In general, I would say that Dr. Strafford's quote is bit too general (perhaps there was more context that was not included in the article?). We have found that, for healthcare personnel anyway, children often come first. But this is evidently not the case in the world of pharmaceutical companies and medical equipment manufacturers. The image of pharmaceutical companies has taken quite a hit recently in the media. And it's not just the serious news reporting on massive drug company profits while prescription drug costs pauperize many elderly patients. E.R. (my personal barometer for medical issues) recently featured an episode in which the drug companies were essentially serving as corporate johns to doctors who were paid to prescribe the company’s expensive drugs, without mentioning possibly nasty side-effects (leading to the patient's loss of a transplanted kidney--oh, the vast array of scenarios to keep me awake at night).

Yet I found myself sympathizing a bit with the pharmaceutical bad guys because of this article, Don't Do the Math a few weeks later, pointing out that companies are often better off not doing risk analysis when it comes to jury damage awards. James Surowiecki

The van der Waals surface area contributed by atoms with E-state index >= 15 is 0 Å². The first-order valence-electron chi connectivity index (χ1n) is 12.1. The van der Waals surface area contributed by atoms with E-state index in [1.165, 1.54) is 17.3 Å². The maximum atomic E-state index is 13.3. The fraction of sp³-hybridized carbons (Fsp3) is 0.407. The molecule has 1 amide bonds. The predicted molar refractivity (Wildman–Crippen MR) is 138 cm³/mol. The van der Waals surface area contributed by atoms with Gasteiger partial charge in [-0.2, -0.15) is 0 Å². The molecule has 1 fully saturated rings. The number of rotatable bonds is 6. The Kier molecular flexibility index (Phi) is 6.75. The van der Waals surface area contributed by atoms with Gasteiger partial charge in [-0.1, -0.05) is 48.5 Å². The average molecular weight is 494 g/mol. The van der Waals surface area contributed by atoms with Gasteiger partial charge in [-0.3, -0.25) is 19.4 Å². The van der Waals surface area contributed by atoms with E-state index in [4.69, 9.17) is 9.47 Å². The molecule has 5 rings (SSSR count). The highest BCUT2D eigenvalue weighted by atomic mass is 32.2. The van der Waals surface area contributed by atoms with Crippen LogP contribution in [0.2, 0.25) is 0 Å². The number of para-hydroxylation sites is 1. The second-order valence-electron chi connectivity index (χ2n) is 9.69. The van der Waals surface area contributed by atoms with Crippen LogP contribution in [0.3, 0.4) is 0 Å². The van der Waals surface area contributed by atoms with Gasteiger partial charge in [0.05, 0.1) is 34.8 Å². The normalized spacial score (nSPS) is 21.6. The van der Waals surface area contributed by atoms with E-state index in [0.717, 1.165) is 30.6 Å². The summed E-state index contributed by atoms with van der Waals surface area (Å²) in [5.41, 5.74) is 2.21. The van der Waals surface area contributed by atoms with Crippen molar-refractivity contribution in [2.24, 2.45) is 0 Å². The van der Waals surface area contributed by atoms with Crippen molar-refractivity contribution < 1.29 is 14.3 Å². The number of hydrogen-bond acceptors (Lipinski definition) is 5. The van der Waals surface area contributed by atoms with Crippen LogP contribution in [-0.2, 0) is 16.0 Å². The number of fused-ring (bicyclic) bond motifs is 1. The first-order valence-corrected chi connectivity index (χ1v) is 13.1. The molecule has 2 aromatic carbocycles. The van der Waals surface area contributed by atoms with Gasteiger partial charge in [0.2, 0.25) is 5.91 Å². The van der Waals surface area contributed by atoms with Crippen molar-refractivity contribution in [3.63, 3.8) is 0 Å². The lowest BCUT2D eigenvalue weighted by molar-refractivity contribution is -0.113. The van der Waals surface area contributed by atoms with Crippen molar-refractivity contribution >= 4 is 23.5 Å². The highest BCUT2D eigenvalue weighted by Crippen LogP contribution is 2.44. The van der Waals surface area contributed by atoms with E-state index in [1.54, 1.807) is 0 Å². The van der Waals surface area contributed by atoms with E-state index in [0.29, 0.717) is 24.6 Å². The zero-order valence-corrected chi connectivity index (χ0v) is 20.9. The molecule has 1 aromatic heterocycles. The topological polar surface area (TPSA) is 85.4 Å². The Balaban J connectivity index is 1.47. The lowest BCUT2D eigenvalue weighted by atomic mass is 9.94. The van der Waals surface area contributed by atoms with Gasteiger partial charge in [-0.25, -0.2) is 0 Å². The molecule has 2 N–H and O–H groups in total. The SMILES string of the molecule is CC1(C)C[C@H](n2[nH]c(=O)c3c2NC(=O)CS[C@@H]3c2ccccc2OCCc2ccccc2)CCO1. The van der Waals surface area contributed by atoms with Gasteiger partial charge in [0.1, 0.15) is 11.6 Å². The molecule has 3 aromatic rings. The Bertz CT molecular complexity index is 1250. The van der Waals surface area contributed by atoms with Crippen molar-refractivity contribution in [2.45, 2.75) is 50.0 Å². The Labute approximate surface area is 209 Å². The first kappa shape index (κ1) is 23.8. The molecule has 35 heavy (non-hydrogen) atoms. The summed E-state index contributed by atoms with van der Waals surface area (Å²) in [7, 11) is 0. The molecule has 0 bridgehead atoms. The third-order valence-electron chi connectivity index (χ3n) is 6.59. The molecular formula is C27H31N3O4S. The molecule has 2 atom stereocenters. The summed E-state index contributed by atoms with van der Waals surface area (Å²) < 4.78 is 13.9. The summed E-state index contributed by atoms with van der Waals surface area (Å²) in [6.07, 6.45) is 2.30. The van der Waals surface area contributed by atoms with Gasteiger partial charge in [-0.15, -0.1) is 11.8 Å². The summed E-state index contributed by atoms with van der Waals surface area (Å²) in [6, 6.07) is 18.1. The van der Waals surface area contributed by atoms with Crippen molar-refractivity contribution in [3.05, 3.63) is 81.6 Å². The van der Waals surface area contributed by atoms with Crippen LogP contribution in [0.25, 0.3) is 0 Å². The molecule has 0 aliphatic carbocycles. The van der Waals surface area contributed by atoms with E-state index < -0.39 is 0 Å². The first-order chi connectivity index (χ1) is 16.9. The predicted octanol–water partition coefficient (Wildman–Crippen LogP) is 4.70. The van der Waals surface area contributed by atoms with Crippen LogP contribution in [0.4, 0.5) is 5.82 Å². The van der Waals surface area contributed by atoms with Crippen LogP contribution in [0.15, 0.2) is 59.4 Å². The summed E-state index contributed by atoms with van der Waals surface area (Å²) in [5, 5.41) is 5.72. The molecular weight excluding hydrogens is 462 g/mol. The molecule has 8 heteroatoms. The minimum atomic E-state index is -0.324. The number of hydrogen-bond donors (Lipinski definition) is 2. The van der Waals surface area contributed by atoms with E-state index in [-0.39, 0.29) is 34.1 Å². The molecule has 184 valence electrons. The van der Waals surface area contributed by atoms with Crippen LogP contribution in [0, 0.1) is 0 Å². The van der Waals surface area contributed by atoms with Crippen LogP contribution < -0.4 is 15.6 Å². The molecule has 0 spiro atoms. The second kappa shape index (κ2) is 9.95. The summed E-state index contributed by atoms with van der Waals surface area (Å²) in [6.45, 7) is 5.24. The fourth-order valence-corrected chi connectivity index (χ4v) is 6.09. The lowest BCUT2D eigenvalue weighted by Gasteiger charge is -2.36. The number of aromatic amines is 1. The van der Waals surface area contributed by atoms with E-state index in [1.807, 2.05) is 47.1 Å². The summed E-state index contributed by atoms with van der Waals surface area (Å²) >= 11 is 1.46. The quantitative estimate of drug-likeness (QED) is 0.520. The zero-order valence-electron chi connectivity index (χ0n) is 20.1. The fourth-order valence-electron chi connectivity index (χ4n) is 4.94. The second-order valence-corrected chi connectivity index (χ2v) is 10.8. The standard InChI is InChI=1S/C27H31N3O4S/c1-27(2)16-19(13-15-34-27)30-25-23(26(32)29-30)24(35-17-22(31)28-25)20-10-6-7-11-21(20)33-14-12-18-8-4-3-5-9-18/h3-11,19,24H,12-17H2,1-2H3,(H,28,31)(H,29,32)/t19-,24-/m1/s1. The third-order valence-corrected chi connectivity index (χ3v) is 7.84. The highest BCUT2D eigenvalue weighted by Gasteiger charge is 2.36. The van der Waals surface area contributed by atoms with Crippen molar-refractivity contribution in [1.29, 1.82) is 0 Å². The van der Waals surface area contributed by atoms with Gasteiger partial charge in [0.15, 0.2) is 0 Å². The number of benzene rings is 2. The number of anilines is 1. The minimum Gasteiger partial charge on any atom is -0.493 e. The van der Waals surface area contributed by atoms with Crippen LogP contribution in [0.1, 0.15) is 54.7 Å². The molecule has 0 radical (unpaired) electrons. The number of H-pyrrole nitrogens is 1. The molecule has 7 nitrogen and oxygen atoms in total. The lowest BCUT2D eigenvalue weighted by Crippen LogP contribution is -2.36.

interviewed Harvard law professor W. Kip Viscusi, "[who] has shown that people are inclined to award heftier punitive damages against a company that had performed a risk analysis before selling a product than a company that didn’t bother to. Even if the company puts a very high value on each life, the fact that it has weighed costs against benefits is, in itself, reprehensible." Of course, one would wish that companies would simply make better decisions when it comes to interpreting risk-benefit ratios. But it also seems that the article conflates two different ideas of "benefit." In the G.M. case, in which engineers figured the dollar cost of moving the gas tank versus the dollar cost projected for settling wrongful death lawsuits, the benefit was quite baldly company profit. In the recent case of Vioxx, the benefit-risk analysis counts as "benefit" a significant improvement in the quality of life for patients. But, yes, company profits must be in that calculation somewhere as a benefit as well.

If simple risk-benefit analysis can be so damning overall, just imagine how hard companies would get hit if there were the vaguest hint of knowing that children were at risk. The path of blissful ignorance becomes much more understandable.

There is so much good in our system of healthcare, but so much that just so plainly needs to be fixed. The question is, can it be fixed in a way that does not permanently hobble the parts that make our healthcare so effective?

While not contemplating how to fix the entire healthcare system in our country, I think I need to at least stop watching any TV show that has characters shouting "Stat!" at one another.